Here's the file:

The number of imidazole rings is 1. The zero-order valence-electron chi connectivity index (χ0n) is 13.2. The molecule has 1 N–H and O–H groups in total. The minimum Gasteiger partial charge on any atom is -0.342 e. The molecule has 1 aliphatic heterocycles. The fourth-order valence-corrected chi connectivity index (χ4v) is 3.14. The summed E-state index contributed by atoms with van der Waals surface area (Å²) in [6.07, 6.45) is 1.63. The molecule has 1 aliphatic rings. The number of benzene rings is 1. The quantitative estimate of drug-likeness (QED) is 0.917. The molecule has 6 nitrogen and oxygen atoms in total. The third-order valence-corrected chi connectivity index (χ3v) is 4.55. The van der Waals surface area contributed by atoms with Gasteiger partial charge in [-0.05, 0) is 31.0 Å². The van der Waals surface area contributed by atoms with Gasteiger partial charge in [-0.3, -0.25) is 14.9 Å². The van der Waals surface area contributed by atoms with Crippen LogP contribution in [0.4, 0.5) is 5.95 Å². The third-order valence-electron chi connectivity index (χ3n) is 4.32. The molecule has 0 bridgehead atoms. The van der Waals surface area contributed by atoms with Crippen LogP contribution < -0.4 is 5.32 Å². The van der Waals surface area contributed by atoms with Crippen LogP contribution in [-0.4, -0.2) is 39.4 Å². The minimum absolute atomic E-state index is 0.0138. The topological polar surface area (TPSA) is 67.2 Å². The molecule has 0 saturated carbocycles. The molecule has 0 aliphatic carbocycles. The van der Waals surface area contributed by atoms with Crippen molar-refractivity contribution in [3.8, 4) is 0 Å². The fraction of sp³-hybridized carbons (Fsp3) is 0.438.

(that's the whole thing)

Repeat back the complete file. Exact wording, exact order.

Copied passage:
The number of imidazole rings is 1. The zero-order valence-electron chi connectivity index (χ0n) is 13.2. The molecule has 1 N–H and O–H groups in total. The minimum Gasteiger partial charge on any atom is -0.342 e. The molecule has 1 aliphatic heterocycles. The fourth-order valence-corrected chi connectivity index (χ4v) is 3.14. The summed E-state index contributed by atoms with van der Waals surface area (Å²) in [6.07, 6.45) is 1.63. The molecule has 1 aliphatic rings. The number of benzene rings is 1. The quantitative estimate of drug-likeness (QED) is 0.917. The molecule has 6 nitrogen and oxygen atoms in total. The third-order valence-corrected chi connectivity index (χ3v) is 4.55. The van der Waals surface area contributed by atoms with Gasteiger partial charge in [-0.05, 0) is 31.0 Å². The van der Waals surface area contributed by atoms with Gasteiger partial charge in [-0.3, -0.25) is 14.9 Å². The van der Waals surface area contributed by atoms with Crippen LogP contribution in [0.4, 0.5) is 5.95 Å². The third-order valence-electron chi connectivity index (χ3n) is 4.32. The molecule has 0 bridgehead atoms. The van der Waals surface area contributed by atoms with Crippen LogP contribution < -0.4 is 5.32 Å². The van der Waals surface area contributed by atoms with Crippen LogP contribution in [-0.4, -0.2) is 39.4 Å². The minimum absolute atomic E-state index is 0.0138. The topological polar surface area (TPSA) is 67.2 Å². The molecule has 0 saturated carbocycles. The molecule has 0 aliphatic carbocycles. The van der Waals surface area contributed by atoms with Crippen molar-refractivity contribution in [3.8, 4) is 0 Å². The fraction of sp³-hybridized carbons (Fsp3) is 0.438.